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This chapter is about my high-school sweetheart and first love, Pam Ives... Part I takes place in 1961 at the US Army garrison in Frankfurt am Main, West Germany, where we lived and attended the Army high school on base. Part II starts in 2018 — 57 years later! — in New Mexico and the Bronx. Key:

Germany, Frankfurt High School, and the Teen Club are explained in greater detail in the Frankfurt chapter.
Tom McCaffrey, Joe Martin, and other names in here are characters from Frankfurt High School.
—Frank da Cruz <fdc@columbia.edu>
Most recent update: 21 July 2022 08:39:50

11th grade at Frankfurt High School and Pam Ives 1960-61

Me in 1961
1961 yearbook photo
Me in 1961
Look: saddle shoes!
In 11th grade I made tons of new friends, started going out on the town and drinking beer (and anything else I could get my hands on - cognac, Schnapps, Jägermeister...), having all kinds of fun. Maybe too much fun because now I recognize that, for the two full years 1961 and 1962 I drank to excess almost every day. At first it was some combination of dulling the stress and oppression of "life with father" and the fact that drinking in Germany was easy, cheap, legal, fun, and everybody else was doing it. Later, back in Virginia, where it was not legal, I still did it. But after I left home the compulsion gradually faded.

I often felt that my time in high school in Germany was the best time of my life. It was such an adventure to be in postwar Germany, still pockmarked with the scars and rubble of war, still relatively poor, still full of Nazis, and with Elvis stationed just down the street. And on the base, to be among people of all races, nationalities and social classes after living in racial and economic segregation up until then. And my first love, Pam Ives.

Pam Ives
Pam 1961 in FHS gym
Pam Ives
Pam 1961
Nürnberg Bierdeckel
Nürnberg souvenir
Pam
Cheerleader portrait
Pam
Even in 11th grade I was still shy around girls and had only been on a couple awkward dates. Pam was in 10th grade and a Junior Varsity cheerleader. We clicked instantly, we were inseparable; we did everything together, she was funny and she was fearless. And (as she says herself) kind of smart-ass. We always enjoyed each other, never argued, no egos, no drama, just romance, affection, and tons of fun. Everything was hilarious to us. We went on long trips in Army buses to away-games in places like Mannheim and Nürnberg (and then didn't bother going to the games), we went up in the Taunus mountains and drank our­selves silly with no idea how we would get back. I would go to basketball games just because she was cheerleading. She came to the radio station with me on Tuesday nights sometimes. I'd meet her in HiCoG every morning, where she lived, to walk to school together.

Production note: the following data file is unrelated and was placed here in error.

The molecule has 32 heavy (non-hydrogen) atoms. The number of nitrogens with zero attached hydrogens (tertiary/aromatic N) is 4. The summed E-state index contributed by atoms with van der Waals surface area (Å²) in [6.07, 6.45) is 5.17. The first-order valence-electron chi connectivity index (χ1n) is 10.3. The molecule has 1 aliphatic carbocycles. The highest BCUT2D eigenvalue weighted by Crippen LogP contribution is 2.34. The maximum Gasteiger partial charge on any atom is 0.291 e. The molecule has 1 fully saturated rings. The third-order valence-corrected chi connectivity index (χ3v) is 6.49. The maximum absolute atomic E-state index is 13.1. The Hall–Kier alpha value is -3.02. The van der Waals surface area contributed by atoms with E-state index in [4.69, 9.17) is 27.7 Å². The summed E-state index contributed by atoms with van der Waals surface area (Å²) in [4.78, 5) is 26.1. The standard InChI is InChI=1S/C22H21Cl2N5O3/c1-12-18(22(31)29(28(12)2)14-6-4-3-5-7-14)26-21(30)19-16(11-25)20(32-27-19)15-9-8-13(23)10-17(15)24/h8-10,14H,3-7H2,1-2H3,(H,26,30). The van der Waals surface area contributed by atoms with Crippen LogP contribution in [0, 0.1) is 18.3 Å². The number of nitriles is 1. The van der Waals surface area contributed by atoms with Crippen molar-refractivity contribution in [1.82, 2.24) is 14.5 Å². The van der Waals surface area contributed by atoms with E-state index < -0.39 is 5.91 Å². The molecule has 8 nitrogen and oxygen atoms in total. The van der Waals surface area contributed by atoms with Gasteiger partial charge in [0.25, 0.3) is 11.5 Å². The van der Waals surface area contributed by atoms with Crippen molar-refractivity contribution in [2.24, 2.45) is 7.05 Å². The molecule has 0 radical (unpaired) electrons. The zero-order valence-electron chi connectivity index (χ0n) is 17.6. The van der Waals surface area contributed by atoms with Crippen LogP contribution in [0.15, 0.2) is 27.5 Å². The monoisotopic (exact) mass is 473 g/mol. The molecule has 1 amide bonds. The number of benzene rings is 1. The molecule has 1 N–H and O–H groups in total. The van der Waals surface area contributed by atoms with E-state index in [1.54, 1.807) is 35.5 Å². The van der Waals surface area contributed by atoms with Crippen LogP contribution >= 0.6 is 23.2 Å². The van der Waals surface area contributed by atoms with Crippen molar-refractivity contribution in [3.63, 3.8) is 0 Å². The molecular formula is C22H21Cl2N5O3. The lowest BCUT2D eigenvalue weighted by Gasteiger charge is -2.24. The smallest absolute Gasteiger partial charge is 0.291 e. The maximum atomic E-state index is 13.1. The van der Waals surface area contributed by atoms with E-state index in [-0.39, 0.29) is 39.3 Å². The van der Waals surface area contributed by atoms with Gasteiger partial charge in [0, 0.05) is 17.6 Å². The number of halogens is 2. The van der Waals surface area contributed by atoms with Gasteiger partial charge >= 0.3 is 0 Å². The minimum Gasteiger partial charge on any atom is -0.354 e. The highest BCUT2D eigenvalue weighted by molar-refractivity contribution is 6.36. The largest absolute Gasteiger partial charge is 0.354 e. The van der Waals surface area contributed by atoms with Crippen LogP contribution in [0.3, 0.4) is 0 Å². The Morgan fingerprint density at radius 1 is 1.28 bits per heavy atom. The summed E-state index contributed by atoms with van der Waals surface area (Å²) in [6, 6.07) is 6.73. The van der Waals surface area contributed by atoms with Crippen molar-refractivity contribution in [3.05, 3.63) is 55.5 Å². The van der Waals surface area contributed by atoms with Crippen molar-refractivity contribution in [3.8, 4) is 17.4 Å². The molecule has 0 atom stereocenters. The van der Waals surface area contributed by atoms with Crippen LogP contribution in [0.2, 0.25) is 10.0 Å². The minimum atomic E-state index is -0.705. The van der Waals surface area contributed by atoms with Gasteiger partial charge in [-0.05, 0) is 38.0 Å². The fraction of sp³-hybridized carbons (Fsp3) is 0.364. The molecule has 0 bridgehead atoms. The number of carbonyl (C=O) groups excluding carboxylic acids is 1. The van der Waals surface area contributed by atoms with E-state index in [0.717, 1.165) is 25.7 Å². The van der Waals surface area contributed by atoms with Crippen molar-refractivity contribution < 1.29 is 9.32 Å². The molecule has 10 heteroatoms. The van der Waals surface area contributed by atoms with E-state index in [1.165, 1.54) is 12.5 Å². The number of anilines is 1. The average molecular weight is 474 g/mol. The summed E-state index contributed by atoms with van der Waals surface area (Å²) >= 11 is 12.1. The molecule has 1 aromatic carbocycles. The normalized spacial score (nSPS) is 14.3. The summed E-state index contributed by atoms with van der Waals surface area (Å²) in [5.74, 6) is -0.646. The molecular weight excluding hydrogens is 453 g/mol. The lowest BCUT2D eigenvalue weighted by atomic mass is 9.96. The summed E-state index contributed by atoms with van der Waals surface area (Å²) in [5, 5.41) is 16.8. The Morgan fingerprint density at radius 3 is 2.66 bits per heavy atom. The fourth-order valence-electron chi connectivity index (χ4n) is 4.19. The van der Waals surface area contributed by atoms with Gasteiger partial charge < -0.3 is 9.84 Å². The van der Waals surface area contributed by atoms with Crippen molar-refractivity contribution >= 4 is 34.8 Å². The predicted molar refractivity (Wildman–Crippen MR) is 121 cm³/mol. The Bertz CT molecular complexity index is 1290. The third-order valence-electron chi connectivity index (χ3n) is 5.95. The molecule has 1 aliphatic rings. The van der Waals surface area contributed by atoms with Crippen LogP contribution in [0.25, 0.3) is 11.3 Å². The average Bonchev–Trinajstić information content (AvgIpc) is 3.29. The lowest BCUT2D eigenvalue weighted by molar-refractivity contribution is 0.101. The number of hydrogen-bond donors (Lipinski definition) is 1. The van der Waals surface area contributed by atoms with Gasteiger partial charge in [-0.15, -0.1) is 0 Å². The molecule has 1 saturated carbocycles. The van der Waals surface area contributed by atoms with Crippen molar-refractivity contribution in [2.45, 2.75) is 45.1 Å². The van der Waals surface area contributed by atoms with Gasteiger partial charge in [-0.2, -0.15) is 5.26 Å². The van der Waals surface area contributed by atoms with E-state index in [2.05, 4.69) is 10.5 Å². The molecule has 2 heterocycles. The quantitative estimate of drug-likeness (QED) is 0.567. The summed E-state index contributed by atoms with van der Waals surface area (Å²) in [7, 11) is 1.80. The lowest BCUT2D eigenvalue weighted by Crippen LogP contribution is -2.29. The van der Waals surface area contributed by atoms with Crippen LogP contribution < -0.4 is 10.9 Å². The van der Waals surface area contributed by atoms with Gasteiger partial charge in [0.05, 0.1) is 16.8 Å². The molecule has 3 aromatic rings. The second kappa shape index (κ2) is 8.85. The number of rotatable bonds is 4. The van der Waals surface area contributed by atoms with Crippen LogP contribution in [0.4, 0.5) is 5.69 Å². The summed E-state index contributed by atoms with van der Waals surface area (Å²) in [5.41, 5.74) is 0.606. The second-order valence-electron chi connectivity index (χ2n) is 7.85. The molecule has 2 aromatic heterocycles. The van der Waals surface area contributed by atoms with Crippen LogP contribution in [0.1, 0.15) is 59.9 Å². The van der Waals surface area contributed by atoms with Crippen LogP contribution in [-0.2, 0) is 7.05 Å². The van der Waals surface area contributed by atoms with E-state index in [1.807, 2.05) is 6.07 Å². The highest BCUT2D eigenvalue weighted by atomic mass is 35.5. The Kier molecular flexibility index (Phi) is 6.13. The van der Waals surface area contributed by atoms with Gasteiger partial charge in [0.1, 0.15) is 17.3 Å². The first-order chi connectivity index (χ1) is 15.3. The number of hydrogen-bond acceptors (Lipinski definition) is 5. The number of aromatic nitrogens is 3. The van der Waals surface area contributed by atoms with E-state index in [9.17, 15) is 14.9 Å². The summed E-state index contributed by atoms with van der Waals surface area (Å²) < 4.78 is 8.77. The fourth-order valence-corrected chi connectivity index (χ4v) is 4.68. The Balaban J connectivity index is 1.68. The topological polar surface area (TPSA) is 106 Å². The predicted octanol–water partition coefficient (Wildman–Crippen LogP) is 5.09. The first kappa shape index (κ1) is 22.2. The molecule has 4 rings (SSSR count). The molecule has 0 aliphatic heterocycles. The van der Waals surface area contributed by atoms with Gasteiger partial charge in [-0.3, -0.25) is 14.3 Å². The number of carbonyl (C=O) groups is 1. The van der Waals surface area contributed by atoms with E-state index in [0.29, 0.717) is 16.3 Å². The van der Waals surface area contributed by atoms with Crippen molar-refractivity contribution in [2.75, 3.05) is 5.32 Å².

Jazz Keller
Jazz Keller
Storyville
Storyville
We wrote notes and slipped them into each other's hall lockers. We went to the Teen Club after school and then again after dinner at home, when it became like a night club: lights low, dancing to the jukebox or a band... and everybody forming little groups for sorties into the neighborhood or downtown — restaurants, bars, Storyville, the Jazzkeller — then coming back to the Teen Club to share our adventures. Typical corny teenage stuff but I was never so happy before or since (until recently).

The time we went to Nürnberg we wandered around the city and stumbled onto the Luitpoldhain, which is where big annual Nazi rallies were staged from 1933 to 1938. Spooky!

Pam's Prom book
Pam's Prom book 1961
Prom night 1961
Prom night April 1961
The Casino Officers Club seen from I.G. Farben
You can see how ridicu­lously happy I was in the pre-Prom photo, in which the other two are our friends Joe Martin and Genell Roberson, and in which Pam is wearing the dress her Mom made for the occasion. Joe had his dad's car that night. The Prom was a very big deal, held not in a crepe-paper-decorated school gym like most proms but in the Officers' Club, the "Casino" part of the I.G. Farben complex and probably a major "venue" for the Nazi elite during the war. It was in the Casino's enormous, elegant ballroom. Honestly I don't remember much about it (was there an orchestra? Was there food?) but Pam and I danced and danced. And then as the Prom wound down we drove to a classy nightclub downtown with a stage show and had fizzy mixed drinks with umbrellas instead of beer steins. We stayed out very late, culminating in a Prom breakfast at 3:00 or 4:00am in the main Snack Bar. It was a night like in a 1940s Hollywood movie. Pam is the only one I ever danced with.